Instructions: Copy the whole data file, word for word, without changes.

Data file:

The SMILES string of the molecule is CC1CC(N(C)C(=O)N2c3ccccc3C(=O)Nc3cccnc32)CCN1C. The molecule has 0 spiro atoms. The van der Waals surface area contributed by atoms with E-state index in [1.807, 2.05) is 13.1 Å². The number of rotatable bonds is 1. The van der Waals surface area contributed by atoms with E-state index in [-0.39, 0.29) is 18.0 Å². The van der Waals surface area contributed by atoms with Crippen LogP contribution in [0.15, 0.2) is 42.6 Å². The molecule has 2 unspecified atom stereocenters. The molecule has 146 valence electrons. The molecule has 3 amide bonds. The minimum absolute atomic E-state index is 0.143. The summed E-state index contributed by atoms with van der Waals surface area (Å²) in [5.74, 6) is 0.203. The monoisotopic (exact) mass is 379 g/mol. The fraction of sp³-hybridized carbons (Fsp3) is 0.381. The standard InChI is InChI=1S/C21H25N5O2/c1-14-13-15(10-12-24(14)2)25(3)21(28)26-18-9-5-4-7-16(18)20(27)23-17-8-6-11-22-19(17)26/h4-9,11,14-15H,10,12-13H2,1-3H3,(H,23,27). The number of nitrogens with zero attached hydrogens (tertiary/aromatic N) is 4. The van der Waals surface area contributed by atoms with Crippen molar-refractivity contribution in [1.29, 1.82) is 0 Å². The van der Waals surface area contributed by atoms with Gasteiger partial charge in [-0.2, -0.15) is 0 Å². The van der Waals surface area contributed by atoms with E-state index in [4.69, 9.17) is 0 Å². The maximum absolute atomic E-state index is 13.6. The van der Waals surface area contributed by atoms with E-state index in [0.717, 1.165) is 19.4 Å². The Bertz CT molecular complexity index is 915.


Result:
The SMILES string of the molecule is CC1CC(N(C)C(=O)N2c3ccccc3C(=O)Nc3cccnc32)CCN1C. The molecule has 0 spiro atoms. The van der Waals surface area contributed by atoms with E-state index in [1.807, 2.05) is 13.1 Å². The number of rotatable bonds is 1. The van der Waals surface area contributed by atoms with E-state index in [-0.39, 0.29) is 18.0 Å². The van der Waals surface area contributed by atoms with Crippen LogP contribution in [0.15, 0.2) is 42.6 Å². The molecule has 2 unspecified atom stereocenters. The molecule has 146 valence electrons. The molecule has 3 amide bonds. The minimum absolute atomic E-state index is 0.143. The summed E-state index contributed by atoms with van der Waals surface area (Å²) in [5.74, 6) is 0.203. The monoisotopic (exact) mass is 379 g/mol. The fraction of sp³-hybridized carbons (Fsp3) is 0.381. The standard InChI is InChI=1S/C21H25N5O2/c1-14-13-15(10-12-24(14)2)25(3)21(28)26-18-9-5-4-7-16(18)20(27)23-17-8-6-11-22-19(17)26/h4-9,11,14-15H,10,12-13H2,1-3H3,(H,23,27). The number of nitrogens with zero attached hydrogens (tertiary/aromatic N) is 4. The van der Waals surface area contributed by atoms with Crippen molar-refractivity contribution in [1.29, 1.82) is 0 Å². The van der Waals surface area contributed by atoms with Gasteiger partial charge in [-0.2, -0.15) is 0 Å². The van der Waals surface area contributed by atoms with E-state index in [4.69, 9.17) is 0 Å². The maximum absolute atomic E-state index is 13.6. The van der Waals surface area contributed by atoms with E-state index in [0.717, 1.165) is 19.4 Å². The Bertz CT molecular complexity index is 915.